1. Amen, sister. That’s how they do it in Germany. You have to get married civilly in order to get the state/government ‘benefits’ of being married. Then, if you’re LDS, you go to be sealed in the temple (I think you get something like 24 hours from the time you get married, to go to the closest temple to be sealed, but don’t quote me on that one). I wish we could have gotten married like that. My dad to this day holds a grudge that he wasn’t able to be at our wedding ceremony. Not a grudge against Dave and I, personally, but against the church. But that’s a different story for a different day…

  2. Though I do have to say that it’s not necessarily the solution to the problem. I’m not sure about the laws now, but I know that at one time, only a man and a woman could enter into a civil union. So you’d still have the issue of who would be allowed to enter into civil unions, whether religion is involved or not.

  3. Thanks, ladies.

    Doreen: Right now, in Cali and in many other states, civil unions are not restricted in that way (although Florida is trying to get a civil union defined as one man and one woman in this election).

    But, again, it is my belief that the state shouldn’t tell you who you can enter into legal and business arrangements with — unless, of course, you would be infringing on others’ rights.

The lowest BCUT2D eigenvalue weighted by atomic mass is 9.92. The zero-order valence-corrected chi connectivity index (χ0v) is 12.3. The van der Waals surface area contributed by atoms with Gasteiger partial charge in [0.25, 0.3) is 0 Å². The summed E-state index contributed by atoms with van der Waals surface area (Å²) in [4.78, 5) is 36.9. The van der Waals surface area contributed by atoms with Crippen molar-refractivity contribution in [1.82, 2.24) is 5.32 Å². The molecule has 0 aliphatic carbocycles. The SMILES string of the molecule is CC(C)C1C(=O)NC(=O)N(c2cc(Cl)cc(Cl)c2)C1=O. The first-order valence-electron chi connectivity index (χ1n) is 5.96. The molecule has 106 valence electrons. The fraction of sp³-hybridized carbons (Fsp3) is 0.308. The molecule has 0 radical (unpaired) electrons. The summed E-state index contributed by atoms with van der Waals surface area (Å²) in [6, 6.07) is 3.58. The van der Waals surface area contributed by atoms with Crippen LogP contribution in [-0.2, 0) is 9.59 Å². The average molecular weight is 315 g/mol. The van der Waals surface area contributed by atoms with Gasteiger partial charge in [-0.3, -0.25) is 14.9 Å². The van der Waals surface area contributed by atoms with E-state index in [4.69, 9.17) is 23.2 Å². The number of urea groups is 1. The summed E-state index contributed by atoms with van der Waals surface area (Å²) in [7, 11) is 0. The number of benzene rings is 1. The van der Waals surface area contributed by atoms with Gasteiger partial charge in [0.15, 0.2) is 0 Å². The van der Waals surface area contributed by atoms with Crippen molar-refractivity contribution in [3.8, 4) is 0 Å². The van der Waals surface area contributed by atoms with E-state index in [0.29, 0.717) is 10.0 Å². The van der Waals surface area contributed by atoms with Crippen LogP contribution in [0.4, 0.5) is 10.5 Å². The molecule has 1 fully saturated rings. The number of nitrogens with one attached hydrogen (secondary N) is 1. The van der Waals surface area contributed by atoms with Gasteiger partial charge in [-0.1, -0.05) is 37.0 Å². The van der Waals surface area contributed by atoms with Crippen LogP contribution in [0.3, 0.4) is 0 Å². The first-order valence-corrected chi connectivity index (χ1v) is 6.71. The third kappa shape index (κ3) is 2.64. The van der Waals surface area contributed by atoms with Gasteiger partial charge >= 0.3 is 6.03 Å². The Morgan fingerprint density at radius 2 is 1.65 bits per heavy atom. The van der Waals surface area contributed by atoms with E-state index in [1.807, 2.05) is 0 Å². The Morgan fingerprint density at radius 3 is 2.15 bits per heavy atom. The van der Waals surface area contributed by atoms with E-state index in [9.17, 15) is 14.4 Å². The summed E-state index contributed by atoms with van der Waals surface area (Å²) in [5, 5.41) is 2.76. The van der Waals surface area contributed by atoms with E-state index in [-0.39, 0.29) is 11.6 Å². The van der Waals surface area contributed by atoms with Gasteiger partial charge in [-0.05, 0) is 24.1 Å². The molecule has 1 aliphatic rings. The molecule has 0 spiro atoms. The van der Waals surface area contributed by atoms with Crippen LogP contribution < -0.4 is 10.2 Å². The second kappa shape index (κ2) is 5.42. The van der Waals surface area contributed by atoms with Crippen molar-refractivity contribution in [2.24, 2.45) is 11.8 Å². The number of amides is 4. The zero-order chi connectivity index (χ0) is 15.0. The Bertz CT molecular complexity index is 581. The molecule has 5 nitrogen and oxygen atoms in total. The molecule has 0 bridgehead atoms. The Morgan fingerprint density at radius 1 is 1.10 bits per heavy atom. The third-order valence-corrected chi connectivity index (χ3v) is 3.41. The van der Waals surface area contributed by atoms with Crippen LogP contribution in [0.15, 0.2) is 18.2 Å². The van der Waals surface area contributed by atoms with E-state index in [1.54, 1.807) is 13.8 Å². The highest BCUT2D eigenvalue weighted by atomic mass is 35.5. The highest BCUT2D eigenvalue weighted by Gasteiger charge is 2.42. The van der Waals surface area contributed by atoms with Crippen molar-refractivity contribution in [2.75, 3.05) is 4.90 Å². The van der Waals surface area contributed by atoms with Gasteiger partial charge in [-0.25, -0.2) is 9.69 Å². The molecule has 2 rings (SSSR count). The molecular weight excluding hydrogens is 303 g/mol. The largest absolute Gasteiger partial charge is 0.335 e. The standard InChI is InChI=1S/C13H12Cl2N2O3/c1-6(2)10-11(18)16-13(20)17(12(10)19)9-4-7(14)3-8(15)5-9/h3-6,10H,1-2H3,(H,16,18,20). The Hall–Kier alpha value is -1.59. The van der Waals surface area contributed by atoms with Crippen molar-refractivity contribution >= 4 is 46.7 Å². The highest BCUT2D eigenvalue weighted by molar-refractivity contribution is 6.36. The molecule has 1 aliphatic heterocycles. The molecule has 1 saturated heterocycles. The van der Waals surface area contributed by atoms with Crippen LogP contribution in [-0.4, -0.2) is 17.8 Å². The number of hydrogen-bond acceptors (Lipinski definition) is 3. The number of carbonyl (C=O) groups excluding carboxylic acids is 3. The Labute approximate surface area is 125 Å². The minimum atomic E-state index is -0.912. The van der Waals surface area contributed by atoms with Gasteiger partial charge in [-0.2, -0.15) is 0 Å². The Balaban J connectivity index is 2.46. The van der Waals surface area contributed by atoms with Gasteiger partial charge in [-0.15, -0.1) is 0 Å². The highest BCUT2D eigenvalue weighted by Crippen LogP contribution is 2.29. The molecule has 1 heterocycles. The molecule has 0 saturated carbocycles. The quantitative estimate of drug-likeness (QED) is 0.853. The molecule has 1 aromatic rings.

4. Oh, I agree with you, Miranda. Though the “infringing on rights” part is, I believe, what so many people are so upset about. I think the concern is about children that may come into these unions (whether through adoption, surrogacy, sperm donation, or something along those lines). What about the right of the child to grow up with both a male and a female parent? Some people may be upset about the mere union of two people of the same sex, but many are concerned about children that may be involved, and their rights. I have my own opinions about this, but that’s just what I’ve been getting in the never ending email forwards… :p

  5. Yeah, so, if having one male and one female parent is a “right”, does that mean we start taking kids away from single parents? And, really, are kids better off in orphanages than with loving, responsible same-sex couples as one high ranking politician implies?

    I’ve been getting those emails, too, and the logic is just weird to me.

  6. Thanks for that post Miranda. I have wondered your opinion as well. I am glad you shared because you really put to words what I haven’t been able to say about a REAL solution that would protect all on this issue. In my home state of Arizona we are trying to pass Proposition 102 defining marriage. Like you said, if our country used your logic then propositions like this wouldn’t even need to come up. Its been tough on our family because my husband’s sister is gay and her partner and her have been together for a very long time and we think of her the same way as the other in-laws. Its been tough to sit in church hear some hurtful and very unChristlike (not sure if that is a word) comments about “gays” when I am pretty sure most people in our ward don’t personally know any gay people but yet they have these very narrow-minded opinions. Again, thanks and I love your thoughts and more importantly how well you express them!

  7. Thanks, Miller Family. Even as I descend further into crazy, you remain with me 😉

    Anyway, Josh’s uncle is gay, but I think he is uneasy about openly acknowledging it because of some of the things that LDS and others have said about homosexuality.